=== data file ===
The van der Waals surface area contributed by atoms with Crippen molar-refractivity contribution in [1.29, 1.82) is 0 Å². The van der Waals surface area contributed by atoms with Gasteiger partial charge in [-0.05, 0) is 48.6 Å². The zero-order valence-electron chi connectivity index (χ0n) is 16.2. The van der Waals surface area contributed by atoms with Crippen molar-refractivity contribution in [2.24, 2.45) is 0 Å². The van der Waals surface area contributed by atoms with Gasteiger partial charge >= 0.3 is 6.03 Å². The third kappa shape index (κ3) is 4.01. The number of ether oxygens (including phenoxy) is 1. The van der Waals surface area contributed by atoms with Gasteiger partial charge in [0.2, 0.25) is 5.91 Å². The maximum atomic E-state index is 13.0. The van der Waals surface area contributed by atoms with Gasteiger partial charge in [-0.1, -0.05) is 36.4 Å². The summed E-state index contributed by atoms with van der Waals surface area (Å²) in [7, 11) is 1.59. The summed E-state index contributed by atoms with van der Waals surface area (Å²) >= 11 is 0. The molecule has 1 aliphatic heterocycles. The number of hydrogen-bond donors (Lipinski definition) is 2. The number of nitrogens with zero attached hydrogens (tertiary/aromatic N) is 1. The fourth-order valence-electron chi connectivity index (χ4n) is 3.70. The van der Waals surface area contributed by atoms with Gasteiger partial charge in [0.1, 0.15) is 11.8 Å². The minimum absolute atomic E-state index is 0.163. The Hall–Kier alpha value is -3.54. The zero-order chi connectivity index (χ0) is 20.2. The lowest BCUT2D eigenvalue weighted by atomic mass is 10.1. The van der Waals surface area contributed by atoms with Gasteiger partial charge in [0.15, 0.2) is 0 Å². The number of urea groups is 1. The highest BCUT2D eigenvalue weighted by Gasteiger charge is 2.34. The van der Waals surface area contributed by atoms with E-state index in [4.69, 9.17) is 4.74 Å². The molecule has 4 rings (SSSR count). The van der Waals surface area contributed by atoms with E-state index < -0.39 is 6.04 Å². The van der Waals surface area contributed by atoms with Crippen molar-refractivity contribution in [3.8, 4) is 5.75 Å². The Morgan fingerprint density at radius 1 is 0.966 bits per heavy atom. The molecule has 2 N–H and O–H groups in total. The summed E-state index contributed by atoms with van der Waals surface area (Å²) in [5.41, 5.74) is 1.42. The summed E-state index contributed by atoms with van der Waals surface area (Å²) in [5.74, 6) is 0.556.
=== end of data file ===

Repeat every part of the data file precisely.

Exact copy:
The van der Waals surface area contributed by atoms with Crippen molar-refractivity contribution in [1.29, 1.82) is 0 Å². The van der Waals surface area contributed by atoms with Gasteiger partial charge in [-0.05, 0) is 48.6 Å². The zero-order valence-electron chi connectivity index (χ0n) is 16.2. The van der Waals surface area contributed by atoms with Crippen molar-refractivity contribution in [2.24, 2.45) is 0 Å². The van der Waals surface area contributed by atoms with Gasteiger partial charge >= 0.3 is 6.03 Å². The third kappa shape index (κ3) is 4.01. The number of ether oxygens (including phenoxy) is 1. The van der Waals surface area contributed by atoms with Gasteiger partial charge in [0.2, 0.25) is 5.91 Å². The maximum atomic E-state index is 13.0. The van der Waals surface area contributed by atoms with Gasteiger partial charge in [-0.1, -0.05) is 36.4 Å². The summed E-state index contributed by atoms with van der Waals surface area (Å²) in [7, 11) is 1.59. The summed E-state index contributed by atoms with van der Waals surface area (Å²) >= 11 is 0. The molecule has 1 aliphatic heterocycles. The number of hydrogen-bond donors (Lipinski definition) is 2. The number of nitrogens with zero attached hydrogens (tertiary/aromatic N) is 1. The fourth-order valence-electron chi connectivity index (χ4n) is 3.70. The van der Waals surface area contributed by atoms with Gasteiger partial charge in [0.1, 0.15) is 11.8 Å². The minimum absolute atomic E-state index is 0.163. The Hall–Kier alpha value is -3.54. The zero-order chi connectivity index (χ0) is 20.2. The lowest BCUT2D eigenvalue weighted by atomic mass is 10.1. The van der Waals surface area contributed by atoms with Gasteiger partial charge in [0.15, 0.2) is 0 Å². The number of urea groups is 1. The highest BCUT2D eigenvalue weighted by Gasteiger charge is 2.34. The van der Waals surface area contributed by atoms with E-state index in [4.69, 9.17) is 4.74 Å². The molecule has 4 rings (SSSR count). The van der Waals surface area contributed by atoms with E-state index < -0.39 is 6.04 Å². The van der Waals surface area contributed by atoms with Crippen molar-refractivity contribution in [3.8, 4) is 5.75 Å². The Morgan fingerprint density at radius 1 is 0.966 bits per heavy atom. The molecule has 2 N–H and O–H groups in total. The summed E-state index contributed by atoms with van der Waals surface area (Å²) in [5.41, 5.74) is 1.42. The summed E-state index contributed by atoms with van der Waals surface area (Å²) in [5.74, 6) is 0.556.